Years ago, I got really interested in the WebSocket protocol that eventually landed as RFC 6455. It was the first time I would spend so much time trying to participate elaborating a protocol. Obviously, my role was totally minor but the whole experience was both frustrating and exhilarating at the same time.
I thought the protocol was small enough that it would be a good scope for a Python project: ws4py. Aside from implementing the core protocol, what I was interested in wa two folds. First, relying on Python generators all the way down as a control flow mechanism. Second, I wanted to decouple the socket layer from the interface so I could more easily write tests through fake WebSocket objects. Indeed, as any network protocol, the devil is in the details and WebSocket is no different. There are a few corner cases that would have been hard to test with a socket but were trivial with an interface.
Did I succeed? Partly. In insight, my design was not perfect and I made a couple of mistakes:
- I relied too much on an OOP design for high-level interface. Quickly I realised I could, and should, have used a more functional approach. After all, WebSockets are merely event handlers and a functional approach would have made more sense. With that said, Python is not a functional language, it has a few features but the ecosystem is not entirely driven that way so, at the time, that might have made the library adoption more difficult.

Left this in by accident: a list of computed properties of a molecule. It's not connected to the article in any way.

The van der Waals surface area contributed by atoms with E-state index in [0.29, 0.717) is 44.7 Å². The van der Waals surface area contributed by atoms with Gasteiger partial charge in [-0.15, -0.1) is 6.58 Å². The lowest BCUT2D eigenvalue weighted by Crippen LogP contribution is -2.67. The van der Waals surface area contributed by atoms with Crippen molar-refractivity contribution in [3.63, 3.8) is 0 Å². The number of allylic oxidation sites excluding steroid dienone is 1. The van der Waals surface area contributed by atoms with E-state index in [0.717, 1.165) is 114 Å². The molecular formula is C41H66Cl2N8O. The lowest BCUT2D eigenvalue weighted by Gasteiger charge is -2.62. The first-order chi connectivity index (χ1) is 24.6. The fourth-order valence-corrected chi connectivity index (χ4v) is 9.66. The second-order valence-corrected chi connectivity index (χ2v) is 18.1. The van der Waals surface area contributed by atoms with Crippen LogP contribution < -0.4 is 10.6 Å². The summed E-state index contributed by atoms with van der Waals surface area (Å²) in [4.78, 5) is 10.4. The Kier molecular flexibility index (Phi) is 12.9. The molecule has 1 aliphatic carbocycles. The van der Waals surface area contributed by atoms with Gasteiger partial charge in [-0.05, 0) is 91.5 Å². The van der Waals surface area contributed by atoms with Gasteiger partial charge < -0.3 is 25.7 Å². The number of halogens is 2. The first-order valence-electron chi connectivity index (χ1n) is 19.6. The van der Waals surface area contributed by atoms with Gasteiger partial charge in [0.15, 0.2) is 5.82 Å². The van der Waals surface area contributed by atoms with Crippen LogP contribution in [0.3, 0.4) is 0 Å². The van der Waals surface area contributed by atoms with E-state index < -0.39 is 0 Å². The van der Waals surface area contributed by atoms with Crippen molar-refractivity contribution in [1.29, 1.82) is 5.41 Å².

- I sort of wrote my internal event loop abstraction on top of select, epoll… One goal I had set to myself is not to rely on any external dependency for the library. At least, I wanted to make sure the library could be used as-is for quick and dirty tests. That’s a bad idea for things as complex as proper event looping. Eventually, I provided support for gevent and asyncio (called tulip back then) though. Still, there is a chunk of the code that could be made simpler and more robust if we changed that.
- Though I did decouple the socket from the interface and provided a nicer way of testing the protocol, the socket interface still leaks here and there making the code not as tight as it could be.
I’ve started that project years ago and I haven’t really paid attention to it for the last two years. Some folks, using the library, have been getting restless and no doubt frustrated by my lack of commitment to it. I want to be honest, I’ve lost interest in that project, I’ve moved to other puzzles that have picked my brain and I don’t have the energy for ws4py any longer.
Is the project still relevant anyway? Well, GitHub tells me it is starred by almost 800 individuals. That’s not massive but it’s decent for sure, the highest rank for any my projects. Also, it’s the only websocket library that runs with CherryPy.
Is WebSocket relevant still? That’s not for me to say. Some people claim it’s dying a slow death due to HTTP/2. Honestly, I have no idea. WebSocket, much like the Atom Publishing Protocol (another protocol I cared for), didn’t do as well as their authors may have expected initially.
Anyhow, I think I should be passing the relay to someone else who is motivated to take the project on. I’m not sure how this will happen but I would like to think we can be as transparent as we can about this. Please use the comments below or the mailing-list to discuss your interest.
If by the end of February, no one has showed any interest, I will deprecate the project officially so people can gradually move on. The project will stay on GitHub but it’ll be clear that no further changes or releases will be done.
It’s sad to let go a project you cared for but it’s only fair to the community to be transparent when you’ve lost the energy for it. Long live ws4py!